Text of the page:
ABOUT BOM SPECIES LIST BUTTERFLY HISTORY PIONEER LEPIDOPTERISTS METHODS
The Butterflies of Massachusetts
88 Fiery Skipper Hylephila phyleus (Drury, 1773)
Like our other migratory skippers -- Sachem, Ocola Skipper and Long-tailed Skipper -- Fiery Skipper typically arrives toward the middle or end of the summer season. It may become a temporary colonist, perhaps raising a brood, but it does not persist here owing to lack of cold tolerance. It cannot survive the winter.
Fiery Skipper was not known in New England in the 19th century, and Scudder, referring to specimens from New York and New Jersey, wrote “The two last localities render it probable that it will be discovered somewhat further north along the sea coast...” (1889: 1633). Scudder's prediction was quickly proved correct: several Fiery Skippers were found August 20-28, 1911, in Providence, Rhode Island (Farquhar 1934).
Up to 1940, there appear to be no Fiery Skipper records at all for Massachusetts. Further south, there is only the 1911 occurrence in Rhode Island, and two specimens from Greenwich, Connecticut. Through the 40's and 1950's, there are more Connecticut specimens (Farquhar 1934; Yale Peabody Museum; O’Donnell et al. 2007)
Photo: North Hampton, N. H.., S. Mirick, Sept. 27, 2012
The first Massachusetts record appears to have been 2 October 1940, at Westport, collected by W. P. Rogers. The second record came with the discovery, right after the Atlas period, of 5 males and 1 female at Rockport (Essex Co.), September 8, 1991, by C. Leahy. These were at the back of Waring Field, a hotspot for late season migrants; they lingered there in a patch of flowering peppermint at least through September 12 (Cassie, MAS Atlas). This find brought Fiery Skippers into the limelight for this state, sparking annual MBC fall trips to Waring Field for the next few years in search of Fierys. The trips were usually successful.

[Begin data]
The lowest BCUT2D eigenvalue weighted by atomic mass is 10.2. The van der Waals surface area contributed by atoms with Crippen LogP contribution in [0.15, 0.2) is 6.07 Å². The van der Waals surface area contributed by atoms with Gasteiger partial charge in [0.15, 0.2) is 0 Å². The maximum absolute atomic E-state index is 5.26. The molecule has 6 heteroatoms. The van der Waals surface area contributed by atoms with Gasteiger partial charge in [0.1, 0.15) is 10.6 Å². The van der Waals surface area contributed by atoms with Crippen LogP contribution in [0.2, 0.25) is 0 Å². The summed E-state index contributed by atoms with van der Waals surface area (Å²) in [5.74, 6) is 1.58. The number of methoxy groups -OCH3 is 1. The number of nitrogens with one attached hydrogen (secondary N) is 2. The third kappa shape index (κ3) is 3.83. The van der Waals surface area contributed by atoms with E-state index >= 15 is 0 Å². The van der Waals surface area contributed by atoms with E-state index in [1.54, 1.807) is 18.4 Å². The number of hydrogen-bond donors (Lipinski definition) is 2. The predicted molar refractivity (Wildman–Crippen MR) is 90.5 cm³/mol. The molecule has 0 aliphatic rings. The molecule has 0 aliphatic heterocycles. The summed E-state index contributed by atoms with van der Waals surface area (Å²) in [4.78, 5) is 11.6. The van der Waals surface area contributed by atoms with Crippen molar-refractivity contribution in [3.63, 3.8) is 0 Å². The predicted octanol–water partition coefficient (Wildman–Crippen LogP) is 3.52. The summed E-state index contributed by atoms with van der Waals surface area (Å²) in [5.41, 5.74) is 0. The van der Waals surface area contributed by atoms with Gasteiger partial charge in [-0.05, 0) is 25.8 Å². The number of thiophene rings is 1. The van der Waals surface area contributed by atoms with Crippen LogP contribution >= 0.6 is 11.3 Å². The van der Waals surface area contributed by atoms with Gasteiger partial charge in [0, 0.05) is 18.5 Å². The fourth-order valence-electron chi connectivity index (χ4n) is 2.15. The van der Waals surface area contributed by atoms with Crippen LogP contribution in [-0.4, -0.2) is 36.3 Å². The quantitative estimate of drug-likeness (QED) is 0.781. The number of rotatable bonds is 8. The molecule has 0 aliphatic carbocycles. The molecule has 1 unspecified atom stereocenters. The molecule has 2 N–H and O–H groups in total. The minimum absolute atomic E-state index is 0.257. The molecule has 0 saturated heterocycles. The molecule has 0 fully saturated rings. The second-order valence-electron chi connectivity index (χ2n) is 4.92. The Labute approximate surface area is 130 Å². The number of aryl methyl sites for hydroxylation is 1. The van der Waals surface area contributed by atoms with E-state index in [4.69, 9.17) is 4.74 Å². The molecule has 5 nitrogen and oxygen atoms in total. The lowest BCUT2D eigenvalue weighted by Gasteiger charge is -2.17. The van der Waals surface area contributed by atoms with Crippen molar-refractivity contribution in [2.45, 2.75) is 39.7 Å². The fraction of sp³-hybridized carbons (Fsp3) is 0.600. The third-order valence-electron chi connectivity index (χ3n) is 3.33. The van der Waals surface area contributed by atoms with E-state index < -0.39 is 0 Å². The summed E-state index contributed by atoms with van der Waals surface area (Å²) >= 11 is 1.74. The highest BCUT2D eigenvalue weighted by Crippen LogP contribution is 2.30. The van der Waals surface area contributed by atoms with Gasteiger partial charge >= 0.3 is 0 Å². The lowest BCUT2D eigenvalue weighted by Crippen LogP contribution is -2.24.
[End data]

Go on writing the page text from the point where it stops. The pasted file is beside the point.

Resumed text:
Fiery Skipper is a common southeastern coastal plain species which regularly each summer colonizes a broad band to its north (maps: Cech 2005; Opler and Krizek 1984; BAMONA 2010; it is also found in southwestern United States). Thus Fiery Skipper is a temporary late-season immigrant in southern New England, west through Pennsylvania, southern Wisconsin, and the plains states. It often reaches southern Ontario, sometimes in good numbers, and mating has been observed there (Layberry 1998). In the latest strong surge northward, in 2012, Fiery Skippers were found in numbers in both Vermont and southern New Hampshire (see photo above).
Host Plants and Habitat
Like the Sachem, the Fiery Skipper uses a wide variety of grasses, but mostly common lawn and weed species such as Kentucky Blue Grass (Poa pratensis), bentgrasses (Agrostis, spp.), and Crabgrass (Digitaria). In the south it uses Bermuda grass (Cynodon dactylon) and St. Augustine grass (Stenotaphrum secundatum) (Opler and Krizek 1984). It is even considered a lawn pest in parts of its range. Cech (2005) points out that the larval leaf nests lie horizontally in the sod, where they can survive mowings.
Also like the Sachem, the Fiery can be found in a wide range of open, sunny habitats, such as fields, pastures, lawns, gardens, roadsides, weed patches, and shrubby areas. It uses a great variety of nectar sources. Some authors write that the Fiery is especially attracted to human-altered habitats.
Relative Abundance Today
Chart 88 shows that Fiery Skipper has been seen in Massachusetts nearly every year 1991 through 2013 (none seen in 1992 or 1994), and that the numbers seen have fluctuated, but rose markedly in influx years 1999, 2002, 2007 and 2008. In 1995 there was a massive flight of this species just to the south of New England, but that did not seem to have a great impact here.